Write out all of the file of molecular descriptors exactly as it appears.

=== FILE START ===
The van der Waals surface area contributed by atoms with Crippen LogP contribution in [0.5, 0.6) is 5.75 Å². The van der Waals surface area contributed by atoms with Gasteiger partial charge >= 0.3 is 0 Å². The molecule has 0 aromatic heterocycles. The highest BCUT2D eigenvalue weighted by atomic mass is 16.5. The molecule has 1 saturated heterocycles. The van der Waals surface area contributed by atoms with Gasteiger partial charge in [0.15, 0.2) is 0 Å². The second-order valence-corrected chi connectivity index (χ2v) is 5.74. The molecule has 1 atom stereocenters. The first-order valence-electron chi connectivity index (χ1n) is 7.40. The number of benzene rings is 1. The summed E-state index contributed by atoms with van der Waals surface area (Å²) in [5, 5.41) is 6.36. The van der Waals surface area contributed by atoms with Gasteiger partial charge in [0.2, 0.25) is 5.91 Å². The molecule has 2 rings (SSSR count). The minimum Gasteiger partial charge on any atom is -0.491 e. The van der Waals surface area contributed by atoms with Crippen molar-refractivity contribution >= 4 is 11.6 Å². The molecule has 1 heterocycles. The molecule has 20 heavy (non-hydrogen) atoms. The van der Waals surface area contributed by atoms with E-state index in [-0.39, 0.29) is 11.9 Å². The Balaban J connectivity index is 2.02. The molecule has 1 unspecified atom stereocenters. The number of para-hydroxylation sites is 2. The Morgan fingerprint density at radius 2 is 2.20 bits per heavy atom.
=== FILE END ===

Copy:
The van der Waals surface area contributed by atoms with Crippen LogP contribution in [0.5, 0.6) is 5.75 Å². The van der Waals surface area contributed by atoms with Gasteiger partial charge >= 0.3 is 0 Å². The molecule has 0 aromatic heterocycles. The highest BCUT2D eigenvalue weighted by atomic mass is 16.5. The molecule has 1 saturated heterocycles. The van der Waals surface area contributed by atoms with Gasteiger partial charge in [0.15, 0.2) is 0 Å². The second-order valence-corrected chi connectivity index (χ2v) is 5.74. The molecule has 1 atom stereocenters. The first-order valence-electron chi connectivity index (χ1n) is 7.40. The number of benzene rings is 1. The summed E-state index contributed by atoms with van der Waals surface area (Å²) in [5, 5.41) is 6.36. The van der Waals surface area contributed by atoms with Gasteiger partial charge in [0.2, 0.25) is 5.91 Å². The molecule has 2 rings (SSSR count). The minimum Gasteiger partial charge on any atom is -0.491 e. The van der Waals surface area contributed by atoms with Crippen molar-refractivity contribution >= 4 is 11.6 Å². The molecule has 1 heterocycles. The molecule has 20 heavy (non-hydrogen) atoms. The van der Waals surface area contributed by atoms with E-state index in [-0.39, 0.29) is 11.9 Å². The Balaban J connectivity index is 2.02. The molecule has 1 unspecified atom stereocenters. The number of para-hydroxylation sites is 2. The Morgan fingerprint density at radius 2 is 2.20 bits per heavy atom.